Summer temps can stress black bass

JackSprat

Senior Member
https://newschannel9.com/sports/outdoors/dead-bass-numbers-rise-with-the-temperature

Same old debate, do summer tournaments harm bass populations and defeat the purpose of special regulations?
We really don't know because we have no control to measure the impact. By that I mean an identical lake with no bass tournaments on it. Not going to happen.

The other option would be to pick a lake, monitor the tournaments for 2 or 3 years, closely monitor mortaility, and then close the lake to tournaments for 2 or 3 years, and assess the bass population.

Until you have some baseline, whether or not summer tournaments harm fish is pure speculation.

I know Lake Oconee is a very shallow lake, and I've watched many weigh ins in the summer there Surface temps are regularly in the high 80's. Typcially they release the fish right at the ramp, with all the water pollution from dozens of boats. An hour after the affair is over the water will be covered with dead fish, most in the 1 1/2 pound range.

In my opinion, it would be more sporting and a better use of the resource to do away with the charade that is is "catch and RELEASE" and throw all the fish into a cooler of ice and donate them to a local food bank.


I also think the blame lies directly on the sponsoring organizations which continue to use 1950's technology in the 2020's.
 

ucfireman

Senior Member
I glanced at a fishing tournament on TV the other day and they had "officials: on the boats. They would weigh them on the boat and release them where they were caught. I think that would be best if tournaments are to continue.
Or do as said above and just keep all and let folks who want them have them or donate to food banks.
 

antharper

Senior Member
I’m not a tournament fisherman but I do fish a lot , and I live near a very popular lake and can hardly catch a bass that hasn’t been caught and am on the water a lot and very seldom do I see a bass floating
 
I’m not a tournament fisherman but I do fish a lot , and I live near a very popular lake and can hardly catch a bass that hasn’t been caught and am on the water a lot and very seldom do I see a bass floating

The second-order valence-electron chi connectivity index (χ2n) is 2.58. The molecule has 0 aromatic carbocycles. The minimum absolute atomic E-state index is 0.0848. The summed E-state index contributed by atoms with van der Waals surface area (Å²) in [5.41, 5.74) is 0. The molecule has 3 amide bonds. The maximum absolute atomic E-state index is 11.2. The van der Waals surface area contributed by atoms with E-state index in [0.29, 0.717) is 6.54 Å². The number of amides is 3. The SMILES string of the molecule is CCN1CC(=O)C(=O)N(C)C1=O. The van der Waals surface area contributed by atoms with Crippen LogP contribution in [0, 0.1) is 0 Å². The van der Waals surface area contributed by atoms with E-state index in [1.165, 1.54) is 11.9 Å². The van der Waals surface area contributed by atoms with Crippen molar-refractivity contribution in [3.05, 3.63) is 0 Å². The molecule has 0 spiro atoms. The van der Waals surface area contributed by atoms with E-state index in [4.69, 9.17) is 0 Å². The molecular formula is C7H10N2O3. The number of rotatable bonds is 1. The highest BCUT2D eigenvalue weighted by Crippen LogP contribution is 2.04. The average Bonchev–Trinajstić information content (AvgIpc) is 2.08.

Just think about this for a minute. There are literally millions of fish of different species in a lake say like Lanier. Those fish die all the time for various reasons. How many dead fish period do you see floating??? Let me speak from personal experience as someone who fished Lanier 5 days a week normally...very few. They are still dying they just don’t all float.
 

BassMan31

Senior Member
Tournaments are no more the cause of dead fish than a fork is the cause for one's obesity. Poor live-well practices are the cause of stressed and dead fish, not tournament fishing.

Poor fishing habits are a culprit as well. Fishing line-thru swimbaits should be made illegal if fish mortality is the true concern and not misguided dis-taste for tournament fishing and tournament fisherman.
 

BassMan31

Senior Member
so can summer time fishing. maybe you guys should stop fishing if you are so worried about the fish.
Prexactly. That fish mortality is somehow magically related to a fisherman's purpose for catching them is absurd to my mind.

Catching fish in the summer stresses them? Of course. I doubt they ever feel an over-abundance of calm being ripped out of the water by their mouths.

Keeping the fish in live-wells without proper aeration and mineral balance results in poor fish releases? Obviously.

None of the reasons fish die as a result of fishing has anything to do with "tournament fishing." If any Joe were to go fishing and have the same practices as the tournament guys, you'd get the same results.

Sounds like a bunch of PETA members around here. ;)::ke:

All that being said, the dead fish around the boat docks after tournaments does nothing to ingratiate folks toward tournament fishing or fisherman.
 
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He ask a guestion,people are answering it.Tourney boys gettin panties in a wad.......lol
Amen. They love to defend their actions come **** or high water.

Does taking a fish out of its home for an extended period of time, placing in water that is generally considerably warmer than where it was living, riding it around getting the crap beat out of for 5-6 hours, putting a cull tag in its lip, taking it out to measure several times a day, taking it to a weigh-in laid in a sack with several other fish, holding up the biggest one or two so you can post a pic on social media so you can become sponsored (aka 10% off at Hammonds), and then chunking it back in the lake miles away from where it was caught. Nah...probably doesn’t mess with the fish at all in comparison to the guy who catches it and immediately returns it back to the water.
 
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